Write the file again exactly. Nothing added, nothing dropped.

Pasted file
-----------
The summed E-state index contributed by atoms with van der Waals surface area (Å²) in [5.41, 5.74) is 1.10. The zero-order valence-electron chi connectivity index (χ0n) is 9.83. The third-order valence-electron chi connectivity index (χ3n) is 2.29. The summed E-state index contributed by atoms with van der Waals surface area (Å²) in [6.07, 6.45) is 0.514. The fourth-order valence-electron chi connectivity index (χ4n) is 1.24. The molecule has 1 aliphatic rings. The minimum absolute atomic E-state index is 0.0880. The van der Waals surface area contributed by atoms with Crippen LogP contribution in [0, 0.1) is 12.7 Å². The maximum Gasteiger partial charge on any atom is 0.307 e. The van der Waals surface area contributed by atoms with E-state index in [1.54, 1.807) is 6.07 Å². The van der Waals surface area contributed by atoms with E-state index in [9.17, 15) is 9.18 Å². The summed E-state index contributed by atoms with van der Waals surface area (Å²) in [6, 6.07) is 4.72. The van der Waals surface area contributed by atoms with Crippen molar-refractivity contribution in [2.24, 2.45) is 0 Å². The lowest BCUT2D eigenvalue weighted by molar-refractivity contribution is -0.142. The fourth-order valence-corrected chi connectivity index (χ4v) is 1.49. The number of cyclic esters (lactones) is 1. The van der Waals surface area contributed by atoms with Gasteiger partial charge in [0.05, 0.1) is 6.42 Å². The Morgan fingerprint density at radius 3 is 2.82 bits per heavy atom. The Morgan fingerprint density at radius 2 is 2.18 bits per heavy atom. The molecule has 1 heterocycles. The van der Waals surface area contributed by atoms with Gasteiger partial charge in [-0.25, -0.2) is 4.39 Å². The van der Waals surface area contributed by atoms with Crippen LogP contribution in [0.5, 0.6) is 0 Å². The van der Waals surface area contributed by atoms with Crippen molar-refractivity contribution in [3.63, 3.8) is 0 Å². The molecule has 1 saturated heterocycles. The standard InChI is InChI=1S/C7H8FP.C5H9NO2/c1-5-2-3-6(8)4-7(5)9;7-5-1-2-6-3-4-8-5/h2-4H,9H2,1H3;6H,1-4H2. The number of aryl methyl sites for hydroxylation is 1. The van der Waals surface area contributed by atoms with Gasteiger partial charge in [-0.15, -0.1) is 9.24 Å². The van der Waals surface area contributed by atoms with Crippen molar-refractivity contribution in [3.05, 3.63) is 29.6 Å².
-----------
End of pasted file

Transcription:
The summed E-state index contributed by atoms with van der Waals surface area (Å²) in [5.41, 5.74) is 1.10. The zero-order valence-electron chi connectivity index (χ0n) is 9.83. The third-order valence-electron chi connectivity index (χ3n) is 2.29. The summed E-state index contributed by atoms with van der Waals surface area (Å²) in [6.07, 6.45) is 0.514. The fourth-order valence-electron chi connectivity index (χ4n) is 1.24. The molecule has 1 aliphatic rings. The minimum absolute atomic E-state index is 0.0880. The van der Waals surface area contributed by atoms with Crippen LogP contribution in [0, 0.1) is 12.7 Å². The maximum Gasteiger partial charge on any atom is 0.307 e. The van der Waals surface area contributed by atoms with E-state index in [1.54, 1.807) is 6.07 Å². The van der Waals surface area contributed by atoms with E-state index in [9.17, 15) is 9.18 Å². The summed E-state index contributed by atoms with van der Waals surface area (Å²) in [6, 6.07) is 4.72. The van der Waals surface area contributed by atoms with Crippen molar-refractivity contribution in [2.24, 2.45) is 0 Å². The lowest BCUT2D eigenvalue weighted by molar-refractivity contribution is -0.142. The fourth-order valence-corrected chi connectivity index (χ4v) is 1.49. The number of cyclic esters (lactones) is 1. The van der Waals surface area contributed by atoms with Gasteiger partial charge in [0.05, 0.1) is 6.42 Å². The Morgan fingerprint density at radius 3 is 2.82 bits per heavy atom. The Morgan fingerprint density at radius 2 is 2.18 bits per heavy atom. The molecule has 1 heterocycles. The van der Waals surface area contributed by atoms with Gasteiger partial charge in [-0.25, -0.2) is 4.39 Å². The van der Waals surface area contributed by atoms with Crippen LogP contribution in [0.5, 0.6) is 0 Å². The van der Waals surface area contributed by atoms with Crippen molar-refractivity contribution in [3.63, 3.8) is 0 Å². The molecule has 1 saturated heterocycles. The standard InChI is InChI=1S/C7H8FP.C5H9NO2/c1-5-2-3-6(8)4-7(5)9;7-5-1-2-6-3-4-8-5/h2-4H,9H2,1H3;6H,1-4H2. The number of aryl methyl sites for hydroxylation is 1. The van der Waals surface area contributed by atoms with Gasteiger partial charge in [-0.15, -0.1) is 9.24 Å². The van der Waals surface area contributed by atoms with Crippen molar-refractivity contribution in [3.05, 3.63) is 29.6 Å².